New Alexa feature enables natural, multiparty interactions
In Conversation Mode, Alexa detects device-directed speech without the need for the wake word.
Alexa’s Conversation Mode — which we announced last year and are launching today — represents a major milestone in voice AI. Conversation Mode will let customers with the Echo Show 10 interact with Alexa more naturally, without the need to repeat the wake word.
Using a combination of visual and acoustic cues, the feature’s AI will recognize when customer speech is directed at the device and whether a reply is expected. A customer can invoke Conversation Mode by saying, “Alexa, join the conversation” and exit by saying, “Leave the conversation”. Alternatively, Alexa will exit the mode if there is no interaction for a short period of time.
Conversation Mode enables one or more customers to engage with Alexa simultaneously. This makes detecting device directedness even harder, since a question like ‘How about a comedy?’ could be directed at Alexa or at another customer.
The feature also needs to have a low latency, to accurately detect the start of a device-directed utterance; otherwise, Alexa might not capture the full utterance. This is easier in wake-word-based interactions, as the detection of the wake word provides a defined starting point for processing an utterance.
Enabling wake-word-free interactions for Conversation Mode required innovations in several areas, including visual device directedness detection, audio-based voice activity detection, and audiovisual feature fusion.
Visual device directedness detection (CVDD)
In human communication, one cue for determining whom an utterance is directed to is the speaker’s physical orientation. Similarly, we developed a method for measuring visual device directedness by estimating the head orientation of each person in the device’s field of view.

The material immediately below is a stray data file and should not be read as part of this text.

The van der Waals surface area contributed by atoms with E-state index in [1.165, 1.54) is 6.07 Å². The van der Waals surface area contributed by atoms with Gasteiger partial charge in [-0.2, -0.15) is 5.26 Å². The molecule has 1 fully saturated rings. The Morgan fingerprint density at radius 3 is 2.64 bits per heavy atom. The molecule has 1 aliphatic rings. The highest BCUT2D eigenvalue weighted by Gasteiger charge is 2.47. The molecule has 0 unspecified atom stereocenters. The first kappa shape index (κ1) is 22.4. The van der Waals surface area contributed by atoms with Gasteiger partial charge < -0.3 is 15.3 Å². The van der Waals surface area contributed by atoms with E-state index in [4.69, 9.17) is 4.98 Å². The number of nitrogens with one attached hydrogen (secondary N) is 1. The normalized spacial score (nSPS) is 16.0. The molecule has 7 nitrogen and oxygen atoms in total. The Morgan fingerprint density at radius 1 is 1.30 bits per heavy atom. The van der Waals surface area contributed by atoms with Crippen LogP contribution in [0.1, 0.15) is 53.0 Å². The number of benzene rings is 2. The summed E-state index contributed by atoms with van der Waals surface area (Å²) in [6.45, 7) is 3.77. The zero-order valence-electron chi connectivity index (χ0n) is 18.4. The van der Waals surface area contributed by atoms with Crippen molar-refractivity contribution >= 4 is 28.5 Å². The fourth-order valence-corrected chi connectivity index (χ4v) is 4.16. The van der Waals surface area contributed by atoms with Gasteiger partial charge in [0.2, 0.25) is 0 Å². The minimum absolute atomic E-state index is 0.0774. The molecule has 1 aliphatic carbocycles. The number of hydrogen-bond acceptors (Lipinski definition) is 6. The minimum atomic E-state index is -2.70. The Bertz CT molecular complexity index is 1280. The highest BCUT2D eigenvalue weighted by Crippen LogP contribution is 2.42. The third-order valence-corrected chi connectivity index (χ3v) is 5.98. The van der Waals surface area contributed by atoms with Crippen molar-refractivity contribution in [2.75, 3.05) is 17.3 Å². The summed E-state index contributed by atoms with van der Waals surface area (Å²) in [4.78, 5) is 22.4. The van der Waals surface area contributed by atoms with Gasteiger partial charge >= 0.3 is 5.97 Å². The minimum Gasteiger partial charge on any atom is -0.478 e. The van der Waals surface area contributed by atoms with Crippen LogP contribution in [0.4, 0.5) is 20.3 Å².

The standard approach to this problem is to detect a coarse set (typically five) of facial landmarks and then estimate face orientation from them using a geometry-based technique called perspective-n-point (PnP). This method is fast but has low accuracy in real-world scenarios. An alternative is to directly train a model that classifies each image region as device directed or not and apply it to the output of a face detector. But this requires a large, annotated dataset that is expensive to collect.
Instead, we represent each head as a linear combination of template 3-D heads with different attributes. We trained a deep-neural-network model to infer the coefficients of the templates for a given input image and to determine the orientation of the head in the image. Then we quantized the weights of the model, to reduce its size and execution time.
In our experiments, this approach reduced the false-rejection rate (FRR) for visual device directedness detection by almost 80% relative to the PnP approach.
Audio-based device voice activity detection (DVAD)
In addition to visual directedness, Conversation Mode leverages audio cues to determine when speech is directed at the device. To process the audio signal, we use a type of model known as a separable convolutional neural network (CNN). A standard CNN model works by sliding fixed-size filters across the input, looking for telltale patterns wherever they occur. In a separable CNN, the matrices that encode the filters are decomposed into smaller matrices, which are multiplied together to approximate the source matrix, reducing the computational burden.
We conducted experiments to fine-tune the architecture and optimize the filter size and the matrix decomposition to minimize latency.
In experiments, the addition of the DVAD model reduced the FRR by 83% relative to a model that used visual data only. The DVAD model is especially effective in reducing false wakes triggered by ambient noise or Alexa’s own responses when the customer is looking at the device but not speaking. Relative to the visual-only model, the addition of DVAD achieved an 80% reduction in false wakes due to ambient noise and a 42% reduction in false wakes triggered by Alexa’s own responses, all without increasing latency.
We are excited to launch Conversation Mode to our customers and look forward to their feedback. We are continuing to work on multiple improvements, such as “anaphoric barge-ins”, which would allow customers to interrupt a list of options with an exclamation like “That one!” We hope to delight our customers with updates to the feature, while breaking new scientific ground to enable them.